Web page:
Rosemary (Salvia rosmarinus) is a woody, perennial herb with fragrant, waxy, needle-like green leaves that are used in cooking and baking. It is native to the Mediterranean region and grows well in Davis. You'll find it all over town: it's often used as a border shrub or hedge, and is common at roadside. There are lots of rosemary bushes on the UCD campus, and a large number of varieties of the herb are found in the Mediterranean Collection at the western edge of the Arboretum. Much of the rosemary in Davis has blue or purple flowers, but some varieties have white, pink or yellow ones.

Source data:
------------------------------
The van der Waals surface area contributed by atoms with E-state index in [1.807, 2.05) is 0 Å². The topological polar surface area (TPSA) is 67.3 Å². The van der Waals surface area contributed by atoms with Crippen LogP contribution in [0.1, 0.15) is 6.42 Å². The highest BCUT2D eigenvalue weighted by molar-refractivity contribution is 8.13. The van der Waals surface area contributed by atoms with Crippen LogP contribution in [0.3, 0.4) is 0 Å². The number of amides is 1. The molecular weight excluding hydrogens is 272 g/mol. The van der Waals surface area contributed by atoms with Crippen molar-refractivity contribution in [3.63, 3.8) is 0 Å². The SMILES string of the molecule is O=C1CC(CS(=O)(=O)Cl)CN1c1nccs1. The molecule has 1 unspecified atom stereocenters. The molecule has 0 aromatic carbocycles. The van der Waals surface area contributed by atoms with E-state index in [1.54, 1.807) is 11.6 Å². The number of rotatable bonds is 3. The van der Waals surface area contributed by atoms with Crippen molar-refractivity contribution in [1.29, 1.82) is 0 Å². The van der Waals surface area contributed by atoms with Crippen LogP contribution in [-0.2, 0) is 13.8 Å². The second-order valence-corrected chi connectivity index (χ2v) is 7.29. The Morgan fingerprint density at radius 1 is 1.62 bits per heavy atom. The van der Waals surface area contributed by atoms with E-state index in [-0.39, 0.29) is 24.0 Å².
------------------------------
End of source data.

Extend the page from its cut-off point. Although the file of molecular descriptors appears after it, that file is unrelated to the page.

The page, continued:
The best way to get a sense of its flavor is to rub your hands against a bush and smell the waxy, piny, minty oil that has rubbed onto them. (It probably initially evolved as a defense against herbivores, but it's also really tasty.) The flavor goes well with meat and poultry, and also is terrific with roasted potatoes. Culinarily, rosemary is most connected with the cuisine of southern France. Fresh rosemary is much more interestingly flavored than dried.
The name rosemary has nothing to do with the rose or Mary, but derives from the Latin name rosmarinus, which is presumed to mean "dew of the sea", though some think it too may be derived from an earlier name.